Kearney, M. S., Price, B. M., & Wilson, R. (2021). Disability insurance in the Great Recession: Ease of access, program enrollment, and local hysteresis. AEA Papers & Proceedings, 111, 486–490.
Abstract: We bound the distribution of treatment effects under plausible and testable assumptions on the joint distribution of potential outcomes, namely that potential outcomes are mutually stochastically increasing. We show how to test the empirical restrictions implied by those assumptions. The resulting bounds substantially sharpen bounds based on classical inequalities. We apply our method to estimate bounds on the distribution of effects of attending a Knowledge is Power Program (KIPP) charter school on student achievement, and find that a substantial majority of students’ math achievement benefited from attendance, especially those who would have fared poorly in a traditional classroom.
Frandsen, B. R., & Lefgren, L. J. (2021). Partial identification of the distribution of treatment effects with an application to the Knowledge is Power Program (KIPP). Quantitative Economics, 12(1), 143–171.
Abstract: Although previous research documents that having dinner together as a family positively relates to long-run child and family outcomes, one aspect of family dinner that has not been explored previously is the role that dinner timing may play in facilitating or hindering parental time investments in their children. We use time diary data for roughly 41,000 families from the nationally representative American Time Use Survey (2003-2019) to examine whether the timing of family dinner is correlated with differential parental time investments in children during the evening. We find that parents who start dinner as a family before the median time (6:15 p.m.) spend more quality time in the evening with their children, including more time reading and playing with their children. The relationship cannot be explained by observable family constraints, as it is stable regardless of parental labor force activity and the day of the week. Additionally, parents who eat dinner later do not reallocate quality time to other times of the day. These findings suggest that having dinner earlier may be an important mechanism facilitating parental time investments in children.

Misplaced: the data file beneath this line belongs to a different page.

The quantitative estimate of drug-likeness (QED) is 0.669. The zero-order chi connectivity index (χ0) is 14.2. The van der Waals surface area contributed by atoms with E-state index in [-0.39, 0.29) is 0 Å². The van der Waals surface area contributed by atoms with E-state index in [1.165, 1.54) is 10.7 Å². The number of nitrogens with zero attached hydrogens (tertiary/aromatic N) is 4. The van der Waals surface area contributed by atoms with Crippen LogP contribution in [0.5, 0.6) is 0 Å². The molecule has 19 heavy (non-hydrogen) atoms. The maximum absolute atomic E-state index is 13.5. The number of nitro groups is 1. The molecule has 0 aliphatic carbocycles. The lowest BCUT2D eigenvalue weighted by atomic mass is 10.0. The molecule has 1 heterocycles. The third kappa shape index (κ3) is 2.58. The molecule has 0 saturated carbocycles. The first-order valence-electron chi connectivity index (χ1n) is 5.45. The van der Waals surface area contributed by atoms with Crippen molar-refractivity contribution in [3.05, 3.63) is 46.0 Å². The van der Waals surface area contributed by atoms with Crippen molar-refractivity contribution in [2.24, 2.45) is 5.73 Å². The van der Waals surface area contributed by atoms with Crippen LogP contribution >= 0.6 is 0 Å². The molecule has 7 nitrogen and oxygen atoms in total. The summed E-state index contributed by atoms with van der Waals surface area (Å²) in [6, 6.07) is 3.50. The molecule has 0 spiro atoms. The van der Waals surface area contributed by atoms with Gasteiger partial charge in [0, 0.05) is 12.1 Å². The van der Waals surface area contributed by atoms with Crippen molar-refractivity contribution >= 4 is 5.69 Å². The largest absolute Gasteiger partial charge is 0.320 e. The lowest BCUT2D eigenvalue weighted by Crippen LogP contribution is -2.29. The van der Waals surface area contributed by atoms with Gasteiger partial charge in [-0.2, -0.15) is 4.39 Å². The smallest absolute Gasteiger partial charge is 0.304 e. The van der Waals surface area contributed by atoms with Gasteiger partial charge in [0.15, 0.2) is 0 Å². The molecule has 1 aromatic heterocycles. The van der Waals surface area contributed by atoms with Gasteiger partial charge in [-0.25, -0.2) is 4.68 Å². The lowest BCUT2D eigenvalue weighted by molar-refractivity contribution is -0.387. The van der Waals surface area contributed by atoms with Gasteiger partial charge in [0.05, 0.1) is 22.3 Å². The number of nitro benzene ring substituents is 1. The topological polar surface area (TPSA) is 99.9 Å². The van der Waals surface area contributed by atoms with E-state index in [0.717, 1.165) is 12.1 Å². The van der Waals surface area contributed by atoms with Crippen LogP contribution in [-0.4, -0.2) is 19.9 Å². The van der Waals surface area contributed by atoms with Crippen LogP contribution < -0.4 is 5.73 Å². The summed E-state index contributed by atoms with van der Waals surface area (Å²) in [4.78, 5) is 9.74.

Price, J., Rodgers, L. P., & Wikle, J. S. (2021). Dinner timing and human capital investments in children. Review of Economics of the Household, 19(4), 1047–1075.
Abstract: While many firms have set ambitious goals to increase diversity in their ranks, there is a dearth of empirical evidence on effective ways to reach them. We use a natural field experiment to test several hypotheses on effective means to attract minority candidates for top professional careers. By randomly varying the content in recruiting materials of a major financial services corporation with more than 10,000 employees, we find that signaling explicit interest in employee diversity more than doubles the interest in openings among racial minority candidates, as well as the likelihood that they apply and are selected. Impacts on gender diversity are less sharp and generally not significant.
Flory, J. A., Leibbrandt, A., Rott, C., & Stoddard, O. (2021). Increasing workplace diversity: Evidence from a recruiting experiment at a Fortune 500 company. Journal of Human Resources, 56(1), 73–92.